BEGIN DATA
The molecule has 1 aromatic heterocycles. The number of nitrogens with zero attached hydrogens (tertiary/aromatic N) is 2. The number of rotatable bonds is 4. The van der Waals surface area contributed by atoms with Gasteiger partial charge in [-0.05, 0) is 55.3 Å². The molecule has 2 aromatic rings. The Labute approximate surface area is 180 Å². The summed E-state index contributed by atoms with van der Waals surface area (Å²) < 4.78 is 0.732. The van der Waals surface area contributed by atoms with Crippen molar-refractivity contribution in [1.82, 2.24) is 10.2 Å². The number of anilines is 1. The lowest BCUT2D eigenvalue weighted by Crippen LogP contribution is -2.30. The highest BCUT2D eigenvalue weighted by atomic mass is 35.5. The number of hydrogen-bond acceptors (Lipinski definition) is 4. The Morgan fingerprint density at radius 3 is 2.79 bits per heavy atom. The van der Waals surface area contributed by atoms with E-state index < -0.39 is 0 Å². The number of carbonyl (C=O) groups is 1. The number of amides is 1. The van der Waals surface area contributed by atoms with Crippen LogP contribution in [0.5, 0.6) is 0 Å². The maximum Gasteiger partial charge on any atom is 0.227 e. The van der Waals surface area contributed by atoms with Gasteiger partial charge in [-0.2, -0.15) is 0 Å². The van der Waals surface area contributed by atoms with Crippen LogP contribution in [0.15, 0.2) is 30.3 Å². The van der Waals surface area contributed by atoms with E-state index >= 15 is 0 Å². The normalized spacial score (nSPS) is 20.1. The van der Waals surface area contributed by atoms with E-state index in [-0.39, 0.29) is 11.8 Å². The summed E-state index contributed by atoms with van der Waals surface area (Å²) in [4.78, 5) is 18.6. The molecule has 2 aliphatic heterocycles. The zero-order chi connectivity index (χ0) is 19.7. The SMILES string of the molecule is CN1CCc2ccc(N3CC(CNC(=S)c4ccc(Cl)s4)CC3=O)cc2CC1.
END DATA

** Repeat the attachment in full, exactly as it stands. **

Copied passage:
The molecule has 1 aromatic heterocycles. The number of nitrogens with zero attached hydrogens (tertiary/aromatic N) is 2. The number of rotatable bonds is 4. The van der Waals surface area contributed by atoms with Gasteiger partial charge in [-0.05, 0) is 55.3 Å². The molecule has 2 aromatic rings. The Labute approximate surface area is 180 Å². The summed E-state index contributed by atoms with van der Waals surface area (Å²) < 4.78 is 0.732. The van der Waals surface area contributed by atoms with Crippen molar-refractivity contribution in [1.82, 2.24) is 10.2 Å². The number of anilines is 1. The lowest BCUT2D eigenvalue weighted by Crippen LogP contribution is -2.30. The highest BCUT2D eigenvalue weighted by atomic mass is 35.5. The number of hydrogen-bond acceptors (Lipinski definition) is 4. The Morgan fingerprint density at radius 3 is 2.79 bits per heavy atom. The van der Waals surface area contributed by atoms with E-state index < -0.39 is 0 Å². The number of carbonyl (C=O) groups is 1. The number of amides is 1. The van der Waals surface area contributed by atoms with Crippen LogP contribution in [0.5, 0.6) is 0 Å². The maximum Gasteiger partial charge on any atom is 0.227 e. The van der Waals surface area contributed by atoms with Gasteiger partial charge in [-0.2, -0.15) is 0 Å². The van der Waals surface area contributed by atoms with Crippen LogP contribution in [0.15, 0.2) is 30.3 Å². The van der Waals surface area contributed by atoms with E-state index >= 15 is 0 Å². The normalized spacial score (nSPS) is 20.1. The van der Waals surface area contributed by atoms with E-state index in [-0.39, 0.29) is 11.8 Å². The summed E-state index contributed by atoms with van der Waals surface area (Å²) in [4.78, 5) is 18.6. The molecule has 2 aliphatic heterocycles. The zero-order chi connectivity index (χ0) is 19.7. The SMILES string of the molecule is CN1CCc2ccc(N3CC(CNC(=S)c4ccc(Cl)s4)CC3=O)cc2CC1.